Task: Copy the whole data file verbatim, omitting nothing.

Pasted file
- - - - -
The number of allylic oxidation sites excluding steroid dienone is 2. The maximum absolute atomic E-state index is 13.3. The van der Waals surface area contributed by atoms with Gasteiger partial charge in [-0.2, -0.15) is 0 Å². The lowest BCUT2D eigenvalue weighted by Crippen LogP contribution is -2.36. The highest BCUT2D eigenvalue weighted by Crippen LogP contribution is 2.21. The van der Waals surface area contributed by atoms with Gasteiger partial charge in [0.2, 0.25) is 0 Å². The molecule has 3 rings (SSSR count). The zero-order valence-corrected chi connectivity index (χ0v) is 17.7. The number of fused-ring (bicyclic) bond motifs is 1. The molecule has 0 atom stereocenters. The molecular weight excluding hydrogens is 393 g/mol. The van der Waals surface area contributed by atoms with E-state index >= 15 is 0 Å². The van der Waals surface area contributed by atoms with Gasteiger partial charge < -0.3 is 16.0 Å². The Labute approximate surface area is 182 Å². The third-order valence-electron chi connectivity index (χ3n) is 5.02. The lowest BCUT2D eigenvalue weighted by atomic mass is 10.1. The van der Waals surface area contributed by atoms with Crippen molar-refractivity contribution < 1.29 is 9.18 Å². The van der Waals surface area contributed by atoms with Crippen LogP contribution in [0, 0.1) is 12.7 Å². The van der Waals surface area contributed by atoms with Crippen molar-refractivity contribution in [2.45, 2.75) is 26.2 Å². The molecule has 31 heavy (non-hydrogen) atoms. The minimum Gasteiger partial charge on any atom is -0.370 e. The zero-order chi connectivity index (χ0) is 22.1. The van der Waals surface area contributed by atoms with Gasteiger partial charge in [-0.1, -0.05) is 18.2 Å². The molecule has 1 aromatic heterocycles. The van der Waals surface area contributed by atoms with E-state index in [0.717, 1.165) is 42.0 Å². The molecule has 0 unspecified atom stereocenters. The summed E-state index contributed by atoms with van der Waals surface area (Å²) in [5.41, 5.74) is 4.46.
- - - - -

The number of allylic oxidation sites excluding steroid dienone is 2. The maximum absolute atomic E-state index is 13.3. The van der Waals surface area contributed by atoms with Gasteiger partial charge in [-0.2, -0.15) is 0 Å². The lowest BCUT2D eigenvalue weighted by Crippen LogP contribution is -2.36. The highest BCUT2D eigenvalue weighted by Crippen LogP contribution is 2.21. The van der Waals surface area contributed by atoms with Gasteiger partial charge in [0.2, 0.25) is 0 Å². The molecule has 3 rings (SSSR count). The zero-order valence-corrected chi connectivity index (χ0v) is 17.7. The number of fused-ring (bicyclic) bond motifs is 1. The molecule has 0 atom stereocenters. The molecular weight excluding hydrogens is 393 g/mol. The van der Waals surface area contributed by atoms with E-state index >= 15 is 0 Å². The van der Waals surface area contributed by atoms with Gasteiger partial charge < -0.3 is 16.0 Å². The Labute approximate surface area is 182 Å². The third-order valence-electron chi connectivity index (χ3n) is 5.02. The lowest BCUT2D eigenvalue weighted by atomic mass is 10.1. The van der Waals surface area contributed by atoms with Crippen molar-refractivity contribution < 1.29 is 9.18 Å². The van der Waals surface area contributed by atoms with Crippen LogP contribution in [0, 0.1) is 12.7 Å². The van der Waals surface area contributed by atoms with Crippen molar-refractivity contribution in [2.45, 2.75) is 26.2 Å². The molecule has 31 heavy (non-hydrogen) atoms. The minimum Gasteiger partial charge on any atom is -0.370 e. The zero-order chi connectivity index (χ0) is 22.1. The van der Waals surface area contributed by atoms with Gasteiger partial charge in [-0.1, -0.05) is 18.2 Å². The molecule has 1 aromatic heterocycles. The van der Waals surface area contributed by atoms with E-state index in [0.717, 1.165) is 42.0 Å². The molecule has 0 unspecified atom stereocenters. The summed E-state index contributed by atoms with van der Waals surface area (Å²) in [5.41, 5.74) is 4.46.